The risk seemed great of spending large amounts of public money without achieving the desired changes; and even worst, to reach a setback for rights and freedoms. The current Constitution recognizes social rights since the convention that followed the New Deal. This explains the opposition of the unions to the convention. Several aspects of the New York State Constitution considered to be of primary importance – public education, social protection of workers and public health, pensions and housing policies, the protection of the environment through the Forever Wild Clause and the separation of powers – have been catalogued as “at risk” in the event of a constitutional convention. Yet no concrete proposal had been made in that direction: the only proposals for the future convention, on the contrary, advocated greater protection of individual rights. Hypothetical measures that could have limited rights and freedoms were everywhere in the campaign arguments but cannot be found anywhere else: tax cuts for billionaires; abolition of workers’ rights, social security and pensions; reduction of funding for public transport. The complete freedom of the con-con, by which everything would have been “on the table”, has driven the fear that any change would necessarily be for the worse.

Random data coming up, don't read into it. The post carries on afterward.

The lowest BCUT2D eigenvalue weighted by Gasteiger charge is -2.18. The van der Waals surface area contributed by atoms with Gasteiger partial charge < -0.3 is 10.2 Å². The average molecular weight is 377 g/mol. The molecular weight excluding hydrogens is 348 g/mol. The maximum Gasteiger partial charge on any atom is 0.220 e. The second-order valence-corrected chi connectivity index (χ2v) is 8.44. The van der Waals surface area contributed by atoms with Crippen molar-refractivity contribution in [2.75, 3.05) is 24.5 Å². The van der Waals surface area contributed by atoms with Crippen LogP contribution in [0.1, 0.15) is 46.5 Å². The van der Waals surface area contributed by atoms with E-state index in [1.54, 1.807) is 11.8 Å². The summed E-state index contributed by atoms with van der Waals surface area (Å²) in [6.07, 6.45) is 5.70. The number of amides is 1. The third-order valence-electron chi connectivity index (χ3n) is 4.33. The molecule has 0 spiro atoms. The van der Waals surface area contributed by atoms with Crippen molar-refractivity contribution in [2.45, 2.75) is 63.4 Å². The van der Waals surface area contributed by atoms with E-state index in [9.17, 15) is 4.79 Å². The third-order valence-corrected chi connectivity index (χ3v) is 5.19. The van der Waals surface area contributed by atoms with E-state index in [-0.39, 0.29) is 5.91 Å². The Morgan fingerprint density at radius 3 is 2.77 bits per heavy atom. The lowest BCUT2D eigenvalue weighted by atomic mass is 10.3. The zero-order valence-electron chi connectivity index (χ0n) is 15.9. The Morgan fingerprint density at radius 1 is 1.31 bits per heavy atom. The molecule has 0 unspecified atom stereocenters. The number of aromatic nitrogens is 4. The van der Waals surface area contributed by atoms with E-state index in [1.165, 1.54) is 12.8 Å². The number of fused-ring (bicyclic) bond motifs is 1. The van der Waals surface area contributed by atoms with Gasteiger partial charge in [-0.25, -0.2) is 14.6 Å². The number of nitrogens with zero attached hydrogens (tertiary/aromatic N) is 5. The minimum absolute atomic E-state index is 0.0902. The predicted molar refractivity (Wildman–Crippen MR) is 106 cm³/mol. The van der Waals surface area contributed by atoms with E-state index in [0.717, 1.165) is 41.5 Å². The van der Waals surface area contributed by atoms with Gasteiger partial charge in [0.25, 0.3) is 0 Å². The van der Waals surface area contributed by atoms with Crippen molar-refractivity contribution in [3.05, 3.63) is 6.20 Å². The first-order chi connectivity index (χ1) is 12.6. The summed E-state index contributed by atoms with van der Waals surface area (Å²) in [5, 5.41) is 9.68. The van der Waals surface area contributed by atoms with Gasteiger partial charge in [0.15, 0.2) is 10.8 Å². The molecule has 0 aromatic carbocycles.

Finally, an argument of political opportunity has been made: the rejection of another movement wanting instead to promote a constitutional convention at the federal level. Born during the Obama’s presidency, Citizens for Self-Government is a far-right movement supported by the Southern conservative States, trying to reach the number of states required by the US Constitution to convene a constituent assembly (today 34). Although this movement slowed down under the new presidency, a constitutional convention for the State of New York could have, according to some, revived the desire to rewrite the federal Constitution in a very conservative sense.

The reformers can, however, console themselves with the adoption of Constitutional Proposal n. 2, allowing judges to reduce or revoke the pension of a public officer convicted of felonies involving breach of public trust. This amendment, while going in the direction of ethics concerns, has nonetheless been produced by a typical mechanism of representative democracy, prepared by the legislators and simply endorsed by a popular vote. Is the myth of the constituent power of the People doomed to remain a myth that applies only to the “founding fathers” of a bygone era?